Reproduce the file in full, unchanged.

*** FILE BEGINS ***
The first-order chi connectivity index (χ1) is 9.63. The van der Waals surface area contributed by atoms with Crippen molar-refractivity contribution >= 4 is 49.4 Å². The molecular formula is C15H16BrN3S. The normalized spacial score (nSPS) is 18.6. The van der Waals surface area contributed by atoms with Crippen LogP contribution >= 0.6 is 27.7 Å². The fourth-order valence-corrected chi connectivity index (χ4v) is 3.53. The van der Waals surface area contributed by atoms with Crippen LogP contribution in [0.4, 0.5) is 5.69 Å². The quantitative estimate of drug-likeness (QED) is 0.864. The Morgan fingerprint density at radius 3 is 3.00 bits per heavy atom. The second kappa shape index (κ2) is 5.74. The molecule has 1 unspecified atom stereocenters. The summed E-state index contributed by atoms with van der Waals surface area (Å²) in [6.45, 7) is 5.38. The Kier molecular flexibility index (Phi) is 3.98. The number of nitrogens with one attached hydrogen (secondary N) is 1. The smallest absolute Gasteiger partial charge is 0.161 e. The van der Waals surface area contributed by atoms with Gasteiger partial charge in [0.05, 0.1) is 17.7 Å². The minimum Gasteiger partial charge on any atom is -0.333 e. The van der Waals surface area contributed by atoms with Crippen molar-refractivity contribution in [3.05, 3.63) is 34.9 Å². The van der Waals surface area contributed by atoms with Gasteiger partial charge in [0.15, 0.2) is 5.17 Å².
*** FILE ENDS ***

The first-order chi connectivity index (χ1) is 9.63. The van der Waals surface area contributed by atoms with Crippen molar-refractivity contribution >= 4 is 49.4 Å². The molecular formula is C15H16BrN3S. The normalized spacial score (nSPS) is 18.6. The van der Waals surface area contributed by atoms with Crippen LogP contribution >= 0.6 is 27.7 Å². The fourth-order valence-corrected chi connectivity index (χ4v) is 3.53. The van der Waals surface area contributed by atoms with Crippen LogP contribution in [0.4, 0.5) is 5.69 Å². The quantitative estimate of drug-likeness (QED) is 0.864. The Morgan fingerprint density at radius 3 is 3.00 bits per heavy atom. The second kappa shape index (κ2) is 5.74. The molecule has 1 unspecified atom stereocenters. The summed E-state index contributed by atoms with van der Waals surface area (Å²) in [6.45, 7) is 5.38. The Kier molecular flexibility index (Phi) is 3.98. The number of nitrogens with one attached hydrogen (secondary N) is 1. The smallest absolute Gasteiger partial charge is 0.161 e. The van der Waals surface area contributed by atoms with Gasteiger partial charge in [0.05, 0.1) is 17.7 Å². The minimum Gasteiger partial charge on any atom is -0.333 e. The van der Waals surface area contributed by atoms with Crippen molar-refractivity contribution in [3.05, 3.63) is 34.9 Å². The van der Waals surface area contributed by atoms with Gasteiger partial charge in [0.15, 0.2) is 5.17 Å².